It was almost ten by the time we were ready to leave. Calls of the jungle nightjar, scops owl, and jungle owlet only caused further distraction. Otherwise the forest was very silent and even the cicadas and crickets seemed to enjoy the cool breeze from the lakeside. Our Yezdi however created quite a ruckus in this peaceful night. Soon we were driving on the dark and rough forest road, keeping to the flattest part. Hemant was riding and I took the watchers’ position on the rear seat. I had a Commander torch, the best in those days. Almost immediately, we got a fleeting glimpse of a group of spotted deer as they elegantly flew past across the road ahead of us. By now we realised the ineffectiveness of our Yezdi’s headlights. So with the additional inputs from the Commander’s beam, we continued our exploration. We noticed many inquisitive shining eyes of more spotted deer, also called ‘chital’.
Interestingly, most of the animals in this group had antlers of varying sizes, indicating that they were a part of a ‘bachelor group’. These were the unlucky guys, who had no girls to go around with. The dominant male of a ‘family group’ called the alpha male, ensures that none of these bachelors come anywhere close to his harem of females. The bachelors too, leave no opportunity to try to displace this alpha male. A deadly duel of antlers often leaves one of them badly bruised. The winner of this duel gets to keep the flock of many females and their calves. Thanking our stars that such jungle laws did not extend to the more ‘civilized’ two-legged creature, we moved on.
The moon with half-a-smile was high up in the sky. I could enjoy the sight of the lofty outlines of the trees on both sides of the forest road. Hemant was not so lucky. He had to concentrate hard to keep the machine hugging the mud road. Patches of pebbly ‘murum’ soil made scouting around almost impossible for him. I, on the other hand, was enjoying being chauffeured around in the beautiful night in the forest.
Around 2km from our rest house, we came to the left turn that the forest staff had warned us about. The disadvantage of having a noisy motorcycle was that it advertised our presence to the wildlife around. Little wonder then that, alerted by our noise, huge gaurs started crossing the road ahead of us. They seemed to be surely well over twenty animals. We waited for all of them to cross over. It was almost seven to eight minutes till the last of those black objects had crossed over into the neighbouring forest.
Now it appeared to be safe for us to move on. The road ahead was a gradual slope till around the place where the gaurs had passed. We guessed that on the left side here was the location of the hand pump waterhole. We could barely see the road at this point. In the dim headlight, we started driving down the slope in the direction of the hand-pump.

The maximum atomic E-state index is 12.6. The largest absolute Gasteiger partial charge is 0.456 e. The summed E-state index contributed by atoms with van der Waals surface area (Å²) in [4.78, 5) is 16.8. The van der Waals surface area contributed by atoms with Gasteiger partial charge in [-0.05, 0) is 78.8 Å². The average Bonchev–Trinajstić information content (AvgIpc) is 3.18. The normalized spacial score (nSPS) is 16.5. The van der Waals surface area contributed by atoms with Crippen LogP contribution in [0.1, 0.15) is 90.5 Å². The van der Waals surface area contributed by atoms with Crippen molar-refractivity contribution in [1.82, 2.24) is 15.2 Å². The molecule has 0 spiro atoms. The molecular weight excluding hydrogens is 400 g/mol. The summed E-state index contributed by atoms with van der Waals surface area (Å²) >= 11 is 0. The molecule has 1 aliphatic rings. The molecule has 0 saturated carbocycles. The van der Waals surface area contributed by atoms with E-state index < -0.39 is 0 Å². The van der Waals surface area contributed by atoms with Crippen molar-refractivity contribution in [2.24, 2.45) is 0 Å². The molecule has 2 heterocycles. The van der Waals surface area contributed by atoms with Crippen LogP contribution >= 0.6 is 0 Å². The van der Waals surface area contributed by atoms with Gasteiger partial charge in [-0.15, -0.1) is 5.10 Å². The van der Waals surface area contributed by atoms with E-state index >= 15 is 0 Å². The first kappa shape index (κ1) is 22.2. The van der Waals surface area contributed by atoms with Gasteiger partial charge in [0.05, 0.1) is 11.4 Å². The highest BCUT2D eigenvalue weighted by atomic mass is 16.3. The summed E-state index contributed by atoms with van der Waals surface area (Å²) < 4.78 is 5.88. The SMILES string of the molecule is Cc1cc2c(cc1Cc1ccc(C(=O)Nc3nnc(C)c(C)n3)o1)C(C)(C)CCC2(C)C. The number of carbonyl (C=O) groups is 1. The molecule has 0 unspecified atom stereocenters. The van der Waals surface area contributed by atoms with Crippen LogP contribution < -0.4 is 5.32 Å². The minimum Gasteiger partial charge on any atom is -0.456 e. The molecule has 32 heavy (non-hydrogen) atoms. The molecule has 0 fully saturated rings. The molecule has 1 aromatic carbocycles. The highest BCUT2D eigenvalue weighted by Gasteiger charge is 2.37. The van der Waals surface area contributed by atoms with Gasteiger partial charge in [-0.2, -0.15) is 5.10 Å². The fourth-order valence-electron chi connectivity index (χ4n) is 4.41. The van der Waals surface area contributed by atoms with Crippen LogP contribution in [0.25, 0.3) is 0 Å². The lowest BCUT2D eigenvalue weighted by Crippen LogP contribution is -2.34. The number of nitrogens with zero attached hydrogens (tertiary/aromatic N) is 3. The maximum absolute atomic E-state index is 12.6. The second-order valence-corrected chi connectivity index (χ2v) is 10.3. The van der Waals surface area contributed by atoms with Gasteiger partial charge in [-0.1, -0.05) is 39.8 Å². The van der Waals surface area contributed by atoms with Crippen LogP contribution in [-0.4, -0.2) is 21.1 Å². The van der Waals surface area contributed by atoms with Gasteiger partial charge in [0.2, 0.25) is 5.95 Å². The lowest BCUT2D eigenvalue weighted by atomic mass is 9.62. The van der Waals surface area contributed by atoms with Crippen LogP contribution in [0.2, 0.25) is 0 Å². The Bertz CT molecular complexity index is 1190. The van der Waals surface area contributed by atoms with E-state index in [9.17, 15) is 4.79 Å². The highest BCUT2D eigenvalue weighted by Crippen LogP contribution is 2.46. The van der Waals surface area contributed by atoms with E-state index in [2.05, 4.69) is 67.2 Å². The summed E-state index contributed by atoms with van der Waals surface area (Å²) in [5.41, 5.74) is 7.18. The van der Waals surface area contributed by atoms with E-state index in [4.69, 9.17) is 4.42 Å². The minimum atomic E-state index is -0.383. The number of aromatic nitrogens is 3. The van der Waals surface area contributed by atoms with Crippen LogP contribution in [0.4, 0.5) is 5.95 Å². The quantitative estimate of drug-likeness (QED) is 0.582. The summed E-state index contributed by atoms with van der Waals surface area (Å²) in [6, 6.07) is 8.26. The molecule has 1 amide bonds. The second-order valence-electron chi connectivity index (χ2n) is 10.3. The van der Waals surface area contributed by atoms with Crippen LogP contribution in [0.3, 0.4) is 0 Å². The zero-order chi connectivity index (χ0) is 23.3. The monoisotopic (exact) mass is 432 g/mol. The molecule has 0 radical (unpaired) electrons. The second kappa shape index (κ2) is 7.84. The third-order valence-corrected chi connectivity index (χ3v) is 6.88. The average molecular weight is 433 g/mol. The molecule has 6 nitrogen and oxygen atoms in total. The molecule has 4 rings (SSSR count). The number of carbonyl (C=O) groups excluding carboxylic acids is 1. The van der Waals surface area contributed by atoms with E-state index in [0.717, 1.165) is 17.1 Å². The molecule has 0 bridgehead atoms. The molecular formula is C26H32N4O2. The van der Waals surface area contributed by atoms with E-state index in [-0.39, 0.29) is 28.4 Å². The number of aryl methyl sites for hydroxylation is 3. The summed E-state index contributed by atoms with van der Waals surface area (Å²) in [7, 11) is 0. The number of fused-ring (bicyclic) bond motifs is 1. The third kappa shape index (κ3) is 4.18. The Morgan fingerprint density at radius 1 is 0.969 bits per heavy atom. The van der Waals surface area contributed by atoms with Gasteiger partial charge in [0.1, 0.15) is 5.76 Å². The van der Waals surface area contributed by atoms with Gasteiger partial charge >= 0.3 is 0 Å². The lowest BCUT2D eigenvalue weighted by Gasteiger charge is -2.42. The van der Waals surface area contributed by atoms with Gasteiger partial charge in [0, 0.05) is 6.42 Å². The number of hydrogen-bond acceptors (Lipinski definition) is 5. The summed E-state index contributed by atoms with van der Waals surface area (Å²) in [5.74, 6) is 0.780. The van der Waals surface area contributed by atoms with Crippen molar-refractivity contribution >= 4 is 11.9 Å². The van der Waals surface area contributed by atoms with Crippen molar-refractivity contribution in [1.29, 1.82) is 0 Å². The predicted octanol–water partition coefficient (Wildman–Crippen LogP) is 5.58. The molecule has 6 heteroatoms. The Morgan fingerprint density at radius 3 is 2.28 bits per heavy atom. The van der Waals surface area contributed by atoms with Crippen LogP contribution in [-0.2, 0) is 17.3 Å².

My torch was pointed to the right in search of the group of gaurs that had just walked past. They appeared to have reached well inside the forest. I could not notice any movement in the darkness, but suddenly the breaking of a stick on the left made me turn in the direction of the hand-pump. I froze at that sight of a huge male gaur staring at us. He probably was the alpha male and was the last to drink after the females and calves. The five feet plus tall structure surely seemed to carry over a ton of raw power. He was about to cross the road. But seeing us across his path, he started to bolt in the same direction as us – parallel to us! I called out to Hemant: “joraaat- faster... as fast as you can...”
A gaur in Nagzira
I could see the huge horn and red eye so close to me, just about two hands length away and running besides me and appearing to overtake us any moment. It was like a Patton tank moving at a Ferrari speed, making the earth pound heavily, louder than even the Yezdi. The next few seconds were the longest seconds of our lives. Hemant had to keep the speeding bike on the pebbly path that had suddenly started to climb beyond the waterbody. And I just about managed to keep my torch focussed on the black figure. Collision now seemed almost imminent...
Something miraculous suddenly happened. Our Patton tank decided to change course and take a left turn into the forest, instead of head-butting us. He kept crashing into the bamboo forest for a little while and then he appeared to stop. As far as Hemant was concerned, he did not stop the bike till about half a kilometer from this place. Both of us were breathing heavily. We stared at each other for almost two minutes and suddenly burst out laughing loud. It was a close encounter of the wild kind that both of us will never ever forget.
The next three days and nights were not so eventful. We spotted a tigress and her cub across the lake one night and then had regular sightings of spotted deer, sambars and also gaurs, but all at a safe distance.
This was the beginning of my love affair with Nagzira. I came back many times after this, and every time I made it a point to go and see if the gaurs still visited the waterhole. With each visit, my fascination for Nagzira has only grown. Memories of the palas flowering, the kanchan creeper hugging the tall ain trees, racket-tailed drongos and pitas producing the symphony in the bamboo clumps, and the fish eagle calling out from the nest across the lake are difficult to erase.
And yes, the gaurs still visit the hand-pump waterhole regularly.
Main Photo By: ANWESHAANNA / CC BY-SA (https://creativecommons.org/licenses/by-sa/4.0)